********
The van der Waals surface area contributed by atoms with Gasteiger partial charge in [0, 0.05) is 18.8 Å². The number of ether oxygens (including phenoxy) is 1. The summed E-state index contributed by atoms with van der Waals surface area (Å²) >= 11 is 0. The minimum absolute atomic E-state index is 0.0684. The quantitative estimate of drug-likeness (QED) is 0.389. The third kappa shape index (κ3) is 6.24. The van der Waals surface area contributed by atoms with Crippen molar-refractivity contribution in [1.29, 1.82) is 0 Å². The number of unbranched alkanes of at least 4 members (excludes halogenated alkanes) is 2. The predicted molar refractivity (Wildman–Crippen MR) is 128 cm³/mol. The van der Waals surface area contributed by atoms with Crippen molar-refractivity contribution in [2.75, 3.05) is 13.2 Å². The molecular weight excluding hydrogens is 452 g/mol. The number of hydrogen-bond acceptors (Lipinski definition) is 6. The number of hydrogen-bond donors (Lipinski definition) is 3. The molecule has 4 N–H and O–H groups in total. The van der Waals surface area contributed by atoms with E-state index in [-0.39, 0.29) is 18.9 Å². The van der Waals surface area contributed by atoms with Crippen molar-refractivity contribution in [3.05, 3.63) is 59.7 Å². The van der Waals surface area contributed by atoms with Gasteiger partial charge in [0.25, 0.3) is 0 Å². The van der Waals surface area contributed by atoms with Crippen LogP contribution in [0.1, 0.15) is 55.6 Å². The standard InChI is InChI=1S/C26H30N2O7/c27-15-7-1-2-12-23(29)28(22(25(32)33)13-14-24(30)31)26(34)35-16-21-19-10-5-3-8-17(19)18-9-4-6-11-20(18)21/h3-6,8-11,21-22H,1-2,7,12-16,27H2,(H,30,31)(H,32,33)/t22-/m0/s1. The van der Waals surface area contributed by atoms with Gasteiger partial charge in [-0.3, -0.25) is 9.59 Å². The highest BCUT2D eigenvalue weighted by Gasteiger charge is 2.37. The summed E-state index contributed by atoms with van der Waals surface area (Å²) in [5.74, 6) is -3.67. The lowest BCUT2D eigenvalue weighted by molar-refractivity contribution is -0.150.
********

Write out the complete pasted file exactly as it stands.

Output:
The van der Waals surface area contributed by atoms with Gasteiger partial charge in [0, 0.05) is 18.8 Å². The number of ether oxygens (including phenoxy) is 1. The summed E-state index contributed by atoms with van der Waals surface area (Å²) >= 11 is 0. The minimum absolute atomic E-state index is 0.0684. The quantitative estimate of drug-likeness (QED) is 0.389. The third kappa shape index (κ3) is 6.24. The van der Waals surface area contributed by atoms with Crippen molar-refractivity contribution in [1.29, 1.82) is 0 Å². The number of unbranched alkanes of at least 4 members (excludes halogenated alkanes) is 2. The predicted molar refractivity (Wildman–Crippen MR) is 128 cm³/mol. The van der Waals surface area contributed by atoms with Crippen molar-refractivity contribution in [2.75, 3.05) is 13.2 Å². The molecular weight excluding hydrogens is 452 g/mol. The number of hydrogen-bond acceptors (Lipinski definition) is 6. The number of hydrogen-bond donors (Lipinski definition) is 3. The molecule has 4 N–H and O–H groups in total. The van der Waals surface area contributed by atoms with E-state index in [-0.39, 0.29) is 18.9 Å². The van der Waals surface area contributed by atoms with Crippen molar-refractivity contribution in [3.05, 3.63) is 59.7 Å². The van der Waals surface area contributed by atoms with Gasteiger partial charge in [0.25, 0.3) is 0 Å². The van der Waals surface area contributed by atoms with Crippen LogP contribution in [0.1, 0.15) is 55.6 Å². The standard InChI is InChI=1S/C26H30N2O7/c27-15-7-1-2-12-23(29)28(22(25(32)33)13-14-24(30)31)26(34)35-16-21-19-10-5-3-8-17(19)18-9-4-6-11-20(18)21/h3-6,8-11,21-22H,1-2,7,12-16,27H2,(H,30,31)(H,32,33)/t22-/m0/s1. The van der Waals surface area contributed by atoms with Gasteiger partial charge in [-0.3, -0.25) is 9.59 Å². The highest BCUT2D eigenvalue weighted by Gasteiger charge is 2.37. The summed E-state index contributed by atoms with van der Waals surface area (Å²) in [5.74, 6) is -3.67. The lowest BCUT2D eigenvalue weighted by molar-refractivity contribution is -0.150.